(Reuters) - Luxembourg took just two weeks to sign off a partly cosmetic deal that allowed Amazon to shift a large part of its European profits to an untaxed entity, according to EU antitrust regulators.
The European Commission, which rules on competition and subsidies in the European Union, announced in October that it had opened an investigation into a tax ruling struck in 2003 and published details of its case on Friday.
The investigation, one of a number into large international companies, focuses on whether Luxembourg broke EU state aid rules by allowing Amazon to operate almost tax-free in Europe.
Such inquiries have raised questions for European Commission President Jean-Claude Juncker, former long-time prime minister of Luxembourg, over his role in the country's tax policies.
The document released on Friday described the online retailer's structure, with a Luxembourg company functioning as the headquarters of its European operations and operator of all its European websites.
The net turnover of that company, which it called LuxOpCo, was 13.6 billion euros ($15.8 billion) in 2013, about a fifth of worldwide sales of $74.5 billion.
The Commission's inquiry centers on the relationship between LuxOpCo, pooling revenue from Amazon's EU websites, and Lux SCS, which received a royalty from LuxOpCo and was not subject to Luxembourg tax.
The report said it had doubts whether the transfer pricing agreed by Luxembourg for Amazon reflected what a prudent independent operator would have accepted under normal market conditions.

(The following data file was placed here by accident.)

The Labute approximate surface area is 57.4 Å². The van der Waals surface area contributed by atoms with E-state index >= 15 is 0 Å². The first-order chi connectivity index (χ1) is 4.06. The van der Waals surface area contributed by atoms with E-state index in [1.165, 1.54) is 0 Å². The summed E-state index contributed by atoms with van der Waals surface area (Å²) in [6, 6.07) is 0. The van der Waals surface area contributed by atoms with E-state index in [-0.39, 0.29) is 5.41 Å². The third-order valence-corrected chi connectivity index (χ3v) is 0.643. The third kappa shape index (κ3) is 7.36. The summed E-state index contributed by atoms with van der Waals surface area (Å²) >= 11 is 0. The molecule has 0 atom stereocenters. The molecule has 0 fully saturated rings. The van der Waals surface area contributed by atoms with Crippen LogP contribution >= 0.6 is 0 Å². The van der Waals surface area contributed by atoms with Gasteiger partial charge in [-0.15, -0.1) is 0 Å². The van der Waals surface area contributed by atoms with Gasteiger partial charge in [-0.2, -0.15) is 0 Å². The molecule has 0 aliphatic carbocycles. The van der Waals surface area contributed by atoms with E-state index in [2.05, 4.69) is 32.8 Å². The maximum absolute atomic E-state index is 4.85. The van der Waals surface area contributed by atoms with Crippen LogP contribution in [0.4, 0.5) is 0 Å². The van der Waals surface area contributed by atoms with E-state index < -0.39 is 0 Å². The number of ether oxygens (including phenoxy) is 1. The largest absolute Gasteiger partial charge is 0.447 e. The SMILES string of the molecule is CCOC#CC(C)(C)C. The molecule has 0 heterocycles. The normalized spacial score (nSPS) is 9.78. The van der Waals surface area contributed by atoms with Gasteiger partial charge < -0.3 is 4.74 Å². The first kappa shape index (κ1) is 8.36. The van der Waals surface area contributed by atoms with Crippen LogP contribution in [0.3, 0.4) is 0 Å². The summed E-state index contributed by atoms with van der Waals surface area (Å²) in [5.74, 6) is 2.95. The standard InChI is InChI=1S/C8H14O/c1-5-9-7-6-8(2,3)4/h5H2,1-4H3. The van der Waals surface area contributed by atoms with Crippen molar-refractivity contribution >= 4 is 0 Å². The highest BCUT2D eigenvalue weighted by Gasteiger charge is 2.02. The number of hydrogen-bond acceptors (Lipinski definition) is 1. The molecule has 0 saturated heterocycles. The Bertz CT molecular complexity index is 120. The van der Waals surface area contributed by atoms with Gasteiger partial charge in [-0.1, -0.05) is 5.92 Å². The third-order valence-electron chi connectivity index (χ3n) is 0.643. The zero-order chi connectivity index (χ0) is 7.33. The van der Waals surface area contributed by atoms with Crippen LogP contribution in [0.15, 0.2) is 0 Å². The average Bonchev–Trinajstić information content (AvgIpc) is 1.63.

The Commission further noted that the ruling requested by Amazon was assessed and accepted within just 11 working days.
The presentation of the royalty payment, expressed as a percentage of revenue, seemed to be a "cosmetic arrangement."
"It also follows from the above that Amazon has a financial incentive to exaggerate the amount of the royalty when applying the transfer pricing arrangement approved in the contested tax ruling," the document said.
The tax ruling was still in force more than a decade later in 2014, the Commission's document said, far longer than rulings currently concluded by EU members.
In that decade, Amazon's global business had grown explosively, with sales nearly 15 times higher than in 2003.
The 23-page document, dated Oct. 7 and signed by previous EU Competition Commissioner Joaquin Almunia, concluded that Luxembourg appeared to have given Amazon an unfair advantage.
"The Commission's preliminary view is that the tax ruling of 5 November 2003 by Luxembourg in favor of Amazon constitutes state aid... and the Commission has doubts at this stage as to that ruling's compatibility with the internal market."
The Commission is also investigating the tax arrangements of Italian carmaker Fiat in Luxembourg, Apple in Ireland and Starbucks in the Netherlands.
Current Competition Commissioner Margrethe Vestager has said she wants to reach decisions in the four cases by the second quarter. A recipient of illegal state aid typically has to return the money to the state in question.